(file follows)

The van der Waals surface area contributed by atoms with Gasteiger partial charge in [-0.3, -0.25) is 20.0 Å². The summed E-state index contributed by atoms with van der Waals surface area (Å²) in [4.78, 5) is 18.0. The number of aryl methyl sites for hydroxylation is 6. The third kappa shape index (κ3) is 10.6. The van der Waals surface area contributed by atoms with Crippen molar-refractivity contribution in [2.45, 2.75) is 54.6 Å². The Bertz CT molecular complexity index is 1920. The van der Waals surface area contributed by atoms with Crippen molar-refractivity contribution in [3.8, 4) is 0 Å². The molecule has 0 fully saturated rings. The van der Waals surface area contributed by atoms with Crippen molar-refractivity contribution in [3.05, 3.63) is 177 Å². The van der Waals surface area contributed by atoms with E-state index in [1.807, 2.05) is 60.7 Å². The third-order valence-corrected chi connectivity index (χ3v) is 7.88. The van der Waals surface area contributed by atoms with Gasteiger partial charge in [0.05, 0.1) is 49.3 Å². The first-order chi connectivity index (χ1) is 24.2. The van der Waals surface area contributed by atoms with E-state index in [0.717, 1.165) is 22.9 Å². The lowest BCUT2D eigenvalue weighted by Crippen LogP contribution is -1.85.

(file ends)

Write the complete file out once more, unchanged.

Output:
The van der Waals surface area contributed by atoms with Gasteiger partial charge in [-0.3, -0.25) is 20.0 Å². The summed E-state index contributed by atoms with van der Waals surface area (Å²) in [4.78, 5) is 18.0. The number of aryl methyl sites for hydroxylation is 6. The third kappa shape index (κ3) is 10.6. The van der Waals surface area contributed by atoms with Crippen molar-refractivity contribution in [2.45, 2.75) is 54.6 Å². The Bertz CT molecular complexity index is 1920. The van der Waals surface area contributed by atoms with Crippen molar-refractivity contribution in [3.8, 4) is 0 Å². The molecule has 0 fully saturated rings. The van der Waals surface area contributed by atoms with Crippen molar-refractivity contribution in [3.05, 3.63) is 177 Å². The van der Waals surface area contributed by atoms with E-state index in [1.807, 2.05) is 60.7 Å². The third-order valence-corrected chi connectivity index (χ3v) is 7.88. The van der Waals surface area contributed by atoms with Gasteiger partial charge in [0.05, 0.1) is 49.3 Å². The first-order chi connectivity index (χ1) is 24.2. The van der Waals surface area contributed by atoms with E-state index in [0.717, 1.165) is 22.9 Å². The lowest BCUT2D eigenvalue weighted by Crippen LogP contribution is -1.85.